Witnessing Cancer Patients’ Most Private Moments

They received great news and bad news. They cried, made jokes, and “took it on the chin." It was a year of intimacy and honesty that I will never forget. Judith Pyke, director Cracking Cancer

Seeing the doctor is an incredibly personal, private experience for most of us. There’s only been a few times when I’ve had another person in the room with me at the doctor’s office (my husband, when I was pregnant with our son).

But Cracking Cancer is a film that relies on the intimate participation of patients in their most vulnerable moments — people who let us in and allow us to witness their very personal experiences with cancer. It was conceived largely as an observational documentary, focused on patients and doctors in the Personalized OncoGenomics (POG) trial at the BC Cancer Agency in Vancouver.

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Quietly, often in the corner, we filmed as patients waited anxiously for results, as they went for biopsies and more scans and blood work, as they received great news and bad news. They cried, made jokes, and “took it on the chin.” We filmed at their homes and with family members. We filmed as the POG trial team debated potential treatments based on genomic analyses. We joined them, for a little while anyway, on the “rollercoaster ride”— as many describe it — of cancer. It was a year of intimacy and honesty that I will never forget.

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Some POG trial patients have had remarkable, life-saving results with their treatment. Others had improvements for a shorter time, still others, no success at all. That is the nature of a clinical trial like POG, because doctors and scientists are wrestling with unknowns. They build their knowledge-base patient by patient, one treatment attempt after another. It is a hopeful and difficult process for everybody. And it is essential, if the medical and scientific communities are to continue to find ways of treating cancer effectively.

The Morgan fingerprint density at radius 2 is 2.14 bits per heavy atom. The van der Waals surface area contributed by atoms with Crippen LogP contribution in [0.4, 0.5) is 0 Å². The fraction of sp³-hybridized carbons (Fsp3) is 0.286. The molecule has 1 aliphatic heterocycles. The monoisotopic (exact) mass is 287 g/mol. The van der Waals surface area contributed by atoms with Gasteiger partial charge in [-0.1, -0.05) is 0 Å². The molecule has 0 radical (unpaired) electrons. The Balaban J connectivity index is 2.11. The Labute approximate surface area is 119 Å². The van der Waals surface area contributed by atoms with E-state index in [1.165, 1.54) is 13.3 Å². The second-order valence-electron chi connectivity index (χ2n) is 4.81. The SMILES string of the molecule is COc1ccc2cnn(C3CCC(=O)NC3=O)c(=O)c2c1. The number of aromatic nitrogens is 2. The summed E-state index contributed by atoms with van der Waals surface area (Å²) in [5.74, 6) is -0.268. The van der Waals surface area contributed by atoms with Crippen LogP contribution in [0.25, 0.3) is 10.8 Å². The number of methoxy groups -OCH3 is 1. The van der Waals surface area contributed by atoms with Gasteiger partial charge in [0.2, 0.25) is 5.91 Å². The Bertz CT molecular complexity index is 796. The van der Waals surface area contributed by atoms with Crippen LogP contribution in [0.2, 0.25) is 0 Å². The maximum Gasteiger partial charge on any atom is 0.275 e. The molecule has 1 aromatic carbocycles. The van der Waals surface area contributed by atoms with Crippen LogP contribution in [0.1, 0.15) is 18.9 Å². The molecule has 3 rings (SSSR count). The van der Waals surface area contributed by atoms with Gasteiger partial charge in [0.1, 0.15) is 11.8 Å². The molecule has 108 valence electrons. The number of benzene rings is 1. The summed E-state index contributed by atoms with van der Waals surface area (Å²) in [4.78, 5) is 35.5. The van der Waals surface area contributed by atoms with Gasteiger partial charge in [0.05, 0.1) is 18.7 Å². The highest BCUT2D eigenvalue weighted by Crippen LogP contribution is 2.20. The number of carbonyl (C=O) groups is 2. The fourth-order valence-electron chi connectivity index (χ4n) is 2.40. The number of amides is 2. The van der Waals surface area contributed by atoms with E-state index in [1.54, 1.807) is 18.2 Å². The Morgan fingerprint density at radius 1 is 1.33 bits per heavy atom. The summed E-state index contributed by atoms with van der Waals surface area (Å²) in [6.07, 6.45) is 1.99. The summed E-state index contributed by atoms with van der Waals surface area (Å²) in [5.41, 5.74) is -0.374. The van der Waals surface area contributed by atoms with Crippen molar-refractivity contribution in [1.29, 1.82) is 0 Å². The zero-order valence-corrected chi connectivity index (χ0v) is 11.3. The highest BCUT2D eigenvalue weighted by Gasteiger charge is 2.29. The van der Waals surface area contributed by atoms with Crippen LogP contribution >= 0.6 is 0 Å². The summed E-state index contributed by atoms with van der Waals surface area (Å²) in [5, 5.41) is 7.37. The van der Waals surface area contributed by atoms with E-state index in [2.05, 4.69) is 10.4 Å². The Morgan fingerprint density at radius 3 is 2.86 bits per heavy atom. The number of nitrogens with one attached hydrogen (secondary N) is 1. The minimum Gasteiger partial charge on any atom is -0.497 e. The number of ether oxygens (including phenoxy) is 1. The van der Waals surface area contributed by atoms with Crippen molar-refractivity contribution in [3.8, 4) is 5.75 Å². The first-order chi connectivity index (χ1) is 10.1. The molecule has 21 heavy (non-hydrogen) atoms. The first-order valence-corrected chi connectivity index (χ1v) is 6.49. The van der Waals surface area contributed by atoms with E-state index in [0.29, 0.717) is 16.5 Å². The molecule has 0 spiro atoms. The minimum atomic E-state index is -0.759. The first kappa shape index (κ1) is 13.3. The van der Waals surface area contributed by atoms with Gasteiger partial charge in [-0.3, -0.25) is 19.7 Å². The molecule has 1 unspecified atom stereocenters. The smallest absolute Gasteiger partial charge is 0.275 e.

"Everyone participated in the film because they wanted to give something back. They hoped that their journey would help to inform others dealing with cancer, that it might pave the way to future treatment for another cancer patient down the road."

Everyone participated in the film because they wanted to give something back. They hoped that their journey would help to inform others dealing with cancer, that it might pave the way to future treatment for another cancer patient down the road, or that it would bring attention to the incredible work being done by the POG trial and the BC Cancer Agency.

Most of the patients in the film had been diagnosed with incurable cancer. There were two wonderful participants who passed away while we were editing the film. On each occasion, I was deeply saddened.

Trish KeatingTrish Keating participated in the trial and in Cracking Cancer.

When friends asked me about what I was up to, they often said “Wow, that must be challenging.” And it’s true, it wasn’t an easy film to make. But it seemed like nothing compared to what the patients and their families are going through. In the face of it all, I have been continually struck by their daily courage, strength, and desire to have their experiences inform the future of cancer treatment, along with their graciousness in allowing us to film their very personal ordeals.

And so to all the participants: a big grateful “thank you”. Thank you for letting us into your lives, for allowing us in the room, and helping us to learn from your experience. You inspired me, and I’m sure you will inspire others through this film.
 

Available on CBC Gem

Cracking Cancer

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